Across the United States this spring, more than 3.3 million high school seniors are donning caps and gowns to do the graduation walk, but few of these soon-to-be graduates will be as proud as the 20 students who make up the first graduating class of the Marco Island Academy. Their graduation ceremony is today — Friday, May 30 — at 6 PM in the Capri Ballroom at the Marco Island Marriott Beach Resort.
This first graduation ceremony is the culmination of five years of blood, sweat and tears, trials and errors, and ups and downs that go into creating and building a public charter school from scratch. Many in the graduating class have been part of MIA since it started. They watched the campus rise from the ground. They helped create a school crest. They designed the first class ring. They witnessed the gradual birth of what soon will be their alma mater.
It also ushers in the next stage of evolution for the local charter high school. This school year, MIA received it accreditation from the Southern Association of Colleges and Schools, the accreditation division of AdvancED in the Southern U.S. George Andreozzi stepped down as principal, and in his place is a new administration team headed by Principal Melissa Scott and Assistant Principal Amber Prange. The board hired Tina Nash as director of development to spearhead the school’s next phase of fundraising and growth. MIA also is awaiting the arrival of its new head football coach, Greg Fowler.
With these class of 2014 from the beginning have been MIA founder Jane Watt and Prange. The two women have watched this group of students expand their minds and become the leaders of the MIA family. “All of these students left somewhere — homeschool or another school — to take a chance at our new school and help build it,” Prange says. “Through everything, they have hung in there and are herenow to graduate. We are just so proud, and it showcases the fact that we are here and they did it. Every single one them has a plan to pursue something they love in the future, and that is the best we can ask for.”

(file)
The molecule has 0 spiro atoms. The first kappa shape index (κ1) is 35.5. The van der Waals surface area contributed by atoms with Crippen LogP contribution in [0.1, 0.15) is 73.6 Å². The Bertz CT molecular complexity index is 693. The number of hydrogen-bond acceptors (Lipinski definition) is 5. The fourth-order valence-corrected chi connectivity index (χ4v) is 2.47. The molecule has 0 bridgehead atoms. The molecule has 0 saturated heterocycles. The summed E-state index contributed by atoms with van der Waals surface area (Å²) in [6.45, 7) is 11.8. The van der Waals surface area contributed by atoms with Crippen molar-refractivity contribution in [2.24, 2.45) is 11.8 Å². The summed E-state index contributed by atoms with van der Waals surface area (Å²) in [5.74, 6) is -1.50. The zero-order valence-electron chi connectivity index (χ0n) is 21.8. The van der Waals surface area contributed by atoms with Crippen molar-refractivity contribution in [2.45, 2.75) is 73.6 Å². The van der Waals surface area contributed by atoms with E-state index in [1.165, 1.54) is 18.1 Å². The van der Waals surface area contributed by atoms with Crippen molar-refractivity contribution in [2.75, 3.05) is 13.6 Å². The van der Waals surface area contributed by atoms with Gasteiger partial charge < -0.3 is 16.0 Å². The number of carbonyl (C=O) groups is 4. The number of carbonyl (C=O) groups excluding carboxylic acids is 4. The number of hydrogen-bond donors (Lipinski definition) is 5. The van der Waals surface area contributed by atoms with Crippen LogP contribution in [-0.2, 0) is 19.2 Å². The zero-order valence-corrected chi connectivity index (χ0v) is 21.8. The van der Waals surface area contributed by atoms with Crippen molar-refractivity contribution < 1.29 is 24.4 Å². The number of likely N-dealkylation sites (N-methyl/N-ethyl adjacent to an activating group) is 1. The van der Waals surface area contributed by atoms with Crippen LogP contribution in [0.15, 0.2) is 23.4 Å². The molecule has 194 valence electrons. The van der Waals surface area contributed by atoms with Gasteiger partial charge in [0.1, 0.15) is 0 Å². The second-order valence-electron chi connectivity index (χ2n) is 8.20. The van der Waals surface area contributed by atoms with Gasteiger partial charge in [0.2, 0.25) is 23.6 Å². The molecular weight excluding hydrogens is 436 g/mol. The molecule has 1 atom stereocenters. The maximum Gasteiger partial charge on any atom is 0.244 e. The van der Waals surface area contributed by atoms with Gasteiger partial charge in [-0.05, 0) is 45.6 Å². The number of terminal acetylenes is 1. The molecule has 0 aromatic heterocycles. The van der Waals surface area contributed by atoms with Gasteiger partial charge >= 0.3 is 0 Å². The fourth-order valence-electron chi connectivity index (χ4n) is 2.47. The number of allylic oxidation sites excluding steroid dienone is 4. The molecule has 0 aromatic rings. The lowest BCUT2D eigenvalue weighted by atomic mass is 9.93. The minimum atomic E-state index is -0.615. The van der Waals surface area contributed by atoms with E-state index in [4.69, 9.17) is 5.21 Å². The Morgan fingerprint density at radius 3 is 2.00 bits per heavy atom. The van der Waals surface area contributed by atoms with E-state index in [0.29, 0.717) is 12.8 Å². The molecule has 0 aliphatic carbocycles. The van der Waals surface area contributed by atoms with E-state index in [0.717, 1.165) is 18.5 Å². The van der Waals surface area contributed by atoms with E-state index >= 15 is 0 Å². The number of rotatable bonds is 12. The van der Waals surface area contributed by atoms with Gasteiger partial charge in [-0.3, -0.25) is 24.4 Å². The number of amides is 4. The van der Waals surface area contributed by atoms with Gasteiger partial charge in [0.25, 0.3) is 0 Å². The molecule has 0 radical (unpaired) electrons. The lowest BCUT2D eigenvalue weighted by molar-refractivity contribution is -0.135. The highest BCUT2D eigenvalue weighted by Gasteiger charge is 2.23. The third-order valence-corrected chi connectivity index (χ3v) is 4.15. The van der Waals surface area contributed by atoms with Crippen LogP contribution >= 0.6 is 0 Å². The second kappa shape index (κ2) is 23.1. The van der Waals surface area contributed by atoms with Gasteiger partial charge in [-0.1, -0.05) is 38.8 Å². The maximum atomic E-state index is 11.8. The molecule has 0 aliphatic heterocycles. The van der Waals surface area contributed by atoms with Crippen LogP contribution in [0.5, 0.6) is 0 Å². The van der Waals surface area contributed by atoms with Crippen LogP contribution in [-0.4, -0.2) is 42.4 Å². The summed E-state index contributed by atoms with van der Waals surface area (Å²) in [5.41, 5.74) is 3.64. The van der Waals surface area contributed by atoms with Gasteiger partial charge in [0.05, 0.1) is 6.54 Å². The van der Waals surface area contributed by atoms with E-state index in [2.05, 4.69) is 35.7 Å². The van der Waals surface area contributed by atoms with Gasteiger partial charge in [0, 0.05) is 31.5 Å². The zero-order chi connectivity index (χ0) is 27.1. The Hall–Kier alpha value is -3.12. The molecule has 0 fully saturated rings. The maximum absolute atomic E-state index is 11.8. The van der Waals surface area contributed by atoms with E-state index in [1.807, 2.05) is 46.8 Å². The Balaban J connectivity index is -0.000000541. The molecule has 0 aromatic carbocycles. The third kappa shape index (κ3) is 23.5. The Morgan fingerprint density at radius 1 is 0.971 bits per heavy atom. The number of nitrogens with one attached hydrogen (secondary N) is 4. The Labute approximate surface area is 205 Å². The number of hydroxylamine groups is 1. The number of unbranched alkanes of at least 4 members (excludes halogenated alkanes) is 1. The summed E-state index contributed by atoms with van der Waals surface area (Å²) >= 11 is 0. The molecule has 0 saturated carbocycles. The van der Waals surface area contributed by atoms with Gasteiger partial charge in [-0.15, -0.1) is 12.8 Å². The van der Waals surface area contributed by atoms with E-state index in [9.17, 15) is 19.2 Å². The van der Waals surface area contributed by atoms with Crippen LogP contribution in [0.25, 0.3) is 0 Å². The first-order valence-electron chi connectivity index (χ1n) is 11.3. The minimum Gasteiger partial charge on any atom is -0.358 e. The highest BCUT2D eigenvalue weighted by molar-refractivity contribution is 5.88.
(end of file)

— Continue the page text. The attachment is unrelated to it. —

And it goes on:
The magnitude of their graduation — and place in MIA history — is not lost on the students. When asked how they felt about being “the first,” the answers ranged from “honored,” “excited,” “privileged,” “rewarding” and “special” to thoughts about their “amazing journey,” the rewards of being “the start of a new future” and “setting the standard.” One even said coming to MIA “changed her life.”
Senior Jacob Hurtley summed it up best: “To be a pioneer is to be human. This was an interesting and life-changing experience that will impact my future.”
To be sure, the class of 2014 all will miss their friends, teachers and the uniquely tight-nit learning environment at MIA. The students and faculty and staff have fostered close, personal relationships, and it is these relationships that will fuel their future successes.
“The big thing we have been pushing is having the kids get in touch with what they are passionate about,” explains Prange. “Take risks, and don’t be afraid to be brave and courageous in your future.”
Scott, who is a seasoned veteran with 14 years of graduating classes under her belt, believes graduation is a holistic process that “always has to be about the students.” While this first graduation will teach the administration a great deal in preparation for next year’s crop of seniors, those students will be different with different needs, fears and futures.
“What works for one year will not work for the next,” she says. “Every kid is an individual and every class is individualistic. Graduation has to be meaningful to each class, and we as administrators have to take our own risks as well. We need to do the same thing we are encouraging our kids to do…take the same action as we ask of them.”